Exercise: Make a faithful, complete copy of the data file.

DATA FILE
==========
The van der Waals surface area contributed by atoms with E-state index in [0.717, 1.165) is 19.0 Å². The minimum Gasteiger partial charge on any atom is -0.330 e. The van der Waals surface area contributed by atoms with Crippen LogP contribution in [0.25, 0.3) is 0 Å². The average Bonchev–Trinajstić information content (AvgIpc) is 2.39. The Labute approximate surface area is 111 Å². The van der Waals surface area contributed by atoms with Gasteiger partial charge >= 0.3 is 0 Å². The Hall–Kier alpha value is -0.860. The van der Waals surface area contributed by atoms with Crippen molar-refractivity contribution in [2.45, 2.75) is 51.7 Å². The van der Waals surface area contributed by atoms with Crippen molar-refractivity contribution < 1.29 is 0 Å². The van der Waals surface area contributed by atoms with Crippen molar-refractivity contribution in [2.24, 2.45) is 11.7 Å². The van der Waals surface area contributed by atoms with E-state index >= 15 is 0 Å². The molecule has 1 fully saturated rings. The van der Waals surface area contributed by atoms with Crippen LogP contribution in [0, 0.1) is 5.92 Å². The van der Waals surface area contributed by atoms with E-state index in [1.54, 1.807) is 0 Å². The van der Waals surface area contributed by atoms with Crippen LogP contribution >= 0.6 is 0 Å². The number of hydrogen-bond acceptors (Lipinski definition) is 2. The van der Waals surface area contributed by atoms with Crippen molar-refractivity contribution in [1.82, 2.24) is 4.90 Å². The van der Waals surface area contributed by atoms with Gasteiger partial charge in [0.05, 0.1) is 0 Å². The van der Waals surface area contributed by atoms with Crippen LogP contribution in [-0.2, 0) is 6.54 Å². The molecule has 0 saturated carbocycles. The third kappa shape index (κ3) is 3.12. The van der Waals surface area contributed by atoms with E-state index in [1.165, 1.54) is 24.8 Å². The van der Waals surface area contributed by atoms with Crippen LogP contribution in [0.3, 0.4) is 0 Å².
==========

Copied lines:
The van der Waals surface area contributed by atoms with E-state index in [0.717, 1.165) is 19.0 Å². The minimum Gasteiger partial charge on any atom is -0.330 e. The van der Waals surface area contributed by atoms with Crippen LogP contribution in [0.25, 0.3) is 0 Å². The average Bonchev–Trinajstić information content (AvgIpc) is 2.39. The Labute approximate surface area is 111 Å². The van der Waals surface area contributed by atoms with Gasteiger partial charge >= 0.3 is 0 Å². The Hall–Kier alpha value is -0.860. The van der Waals surface area contributed by atoms with Crippen molar-refractivity contribution in [2.45, 2.75) is 51.7 Å². The van der Waals surface area contributed by atoms with Crippen molar-refractivity contribution < 1.29 is 0 Å². The van der Waals surface area contributed by atoms with Crippen molar-refractivity contribution in [2.24, 2.45) is 11.7 Å². The van der Waals surface area contributed by atoms with E-state index >= 15 is 0 Å². The molecule has 1 fully saturated rings. The van der Waals surface area contributed by atoms with Crippen LogP contribution in [0, 0.1) is 5.92 Å². The van der Waals surface area contributed by atoms with E-state index in [1.54, 1.807) is 0 Å². The van der Waals surface area contributed by atoms with Crippen LogP contribution >= 0.6 is 0 Å². The number of hydrogen-bond acceptors (Lipinski definition) is 2. The van der Waals surface area contributed by atoms with Crippen molar-refractivity contribution in [1.82, 2.24) is 4.90 Å². The van der Waals surface area contributed by atoms with Gasteiger partial charge in [0.05, 0.1) is 0 Å². The van der Waals surface area contributed by atoms with Crippen LogP contribution in [-0.2, 0) is 6.54 Å². The molecule has 0 saturated carbocycles. The third kappa shape index (κ3) is 3.12. The van der Waals surface area contributed by atoms with E-state index in [1.165, 1.54) is 24.8 Å². The van der Waals surface area contributed by atoms with Crippen LogP contribution in [0.3, 0.4) is 0 Å².